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Germany's Merkel Rejects Greek Debt Restructuring

Angela Merkel, German chancellor, has spelt out her strong opposition to restructuring debt in any member state of the euro zone, contradicting speculation that Germany was pushing such a solution in Greece.

German Chancellor Angela Merkel
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German Chancellor Angela Merkel

On the day that European Union finance ministers approved a 78 billion euros ($110 billon) rescue programme for Portugal, Ms Merkel declared that outright debt restructuring before 2013 – when a permanent bail-out fund is in place – would be “incredibly” damaging to the eurozone as a whole.

“It would raise incredible doubts about our credibility if we simply were to change the rules in the middle of the first programme,” causing a flight of investors in government bonds from the euro zone, she told Berlin students.

Private creditors should not be drawn into potential debt-rescheduling until the 500 billion euros European stability mechanism was established in 2013, Ms Merkel argued.

Her views are at odds with those of many in the German parliament – and German economists – who say Greek debt restructuring is inevitable. The chancellor conceded, however, that some form of voluntary agreement of creditors might be possible to ease debt problems in Greece.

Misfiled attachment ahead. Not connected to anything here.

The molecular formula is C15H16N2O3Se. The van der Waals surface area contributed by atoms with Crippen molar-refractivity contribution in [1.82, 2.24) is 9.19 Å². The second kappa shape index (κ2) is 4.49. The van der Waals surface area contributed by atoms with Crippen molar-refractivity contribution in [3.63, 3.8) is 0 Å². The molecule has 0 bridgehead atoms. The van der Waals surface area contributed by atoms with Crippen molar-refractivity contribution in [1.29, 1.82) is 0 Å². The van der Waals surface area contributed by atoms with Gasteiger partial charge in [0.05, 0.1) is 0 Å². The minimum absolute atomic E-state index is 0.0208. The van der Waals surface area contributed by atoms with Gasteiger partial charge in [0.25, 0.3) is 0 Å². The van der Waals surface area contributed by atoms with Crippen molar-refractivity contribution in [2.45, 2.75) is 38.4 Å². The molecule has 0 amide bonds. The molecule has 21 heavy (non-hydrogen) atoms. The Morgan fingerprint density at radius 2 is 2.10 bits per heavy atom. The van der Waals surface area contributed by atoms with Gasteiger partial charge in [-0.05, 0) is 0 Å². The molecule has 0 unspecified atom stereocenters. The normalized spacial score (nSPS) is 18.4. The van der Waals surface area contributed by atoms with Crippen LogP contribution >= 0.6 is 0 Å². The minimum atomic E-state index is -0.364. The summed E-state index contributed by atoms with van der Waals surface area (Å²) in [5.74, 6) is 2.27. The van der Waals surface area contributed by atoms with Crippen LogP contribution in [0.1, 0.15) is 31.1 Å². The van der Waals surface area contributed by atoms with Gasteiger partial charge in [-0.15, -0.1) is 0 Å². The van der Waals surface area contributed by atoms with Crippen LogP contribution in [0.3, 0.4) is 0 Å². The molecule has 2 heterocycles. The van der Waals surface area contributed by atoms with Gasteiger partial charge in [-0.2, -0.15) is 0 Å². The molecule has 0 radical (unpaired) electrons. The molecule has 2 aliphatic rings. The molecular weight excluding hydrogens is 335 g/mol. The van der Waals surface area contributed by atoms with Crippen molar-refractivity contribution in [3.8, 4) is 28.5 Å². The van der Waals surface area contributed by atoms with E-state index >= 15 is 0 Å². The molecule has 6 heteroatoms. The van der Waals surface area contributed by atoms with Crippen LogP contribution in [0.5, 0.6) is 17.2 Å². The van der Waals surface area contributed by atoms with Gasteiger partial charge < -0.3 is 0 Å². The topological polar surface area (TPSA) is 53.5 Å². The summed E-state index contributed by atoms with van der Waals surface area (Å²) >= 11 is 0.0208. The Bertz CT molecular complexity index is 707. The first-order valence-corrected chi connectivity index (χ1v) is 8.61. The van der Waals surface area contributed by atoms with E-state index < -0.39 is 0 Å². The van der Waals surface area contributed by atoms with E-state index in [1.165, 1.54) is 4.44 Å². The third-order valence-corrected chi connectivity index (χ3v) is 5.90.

At a meeting in Brussels last night, finance ministers pressed Greece to accelerate its privatisation programme and take more steps to shore up finances.

Jean-Claude Juncker, Luxembourg prime minister and head of the eurozone group of finance ministers, said governments might consider adjusting the maturities of some Greek bonds – a process known as reprofiling – but only after Athens demonstrated more progress at tackling its fiscal deficit and ramping up privatisations.

In addition to discussing the eurozone crisis, ministers designated Italy’s Mario Draghi as successor to Jean-Claude Trichet, the ECB president whose term ends in October.

Ministers sought to play down the absence of Dominique Strauss-Kahn, head of the IMF. Didier Reynders, Belgian finance minister, said: “We are going to work on Greece and on Portugal in exactly the same manner as if Dominique Strauss-Kahn were here.”

Privately, however, speculation had begun about who might replace a man who has been central in Europe’s response to the debt crisis. “His personal contribution was important right from the beginning,” one diplomat said. “He was a big asset.”

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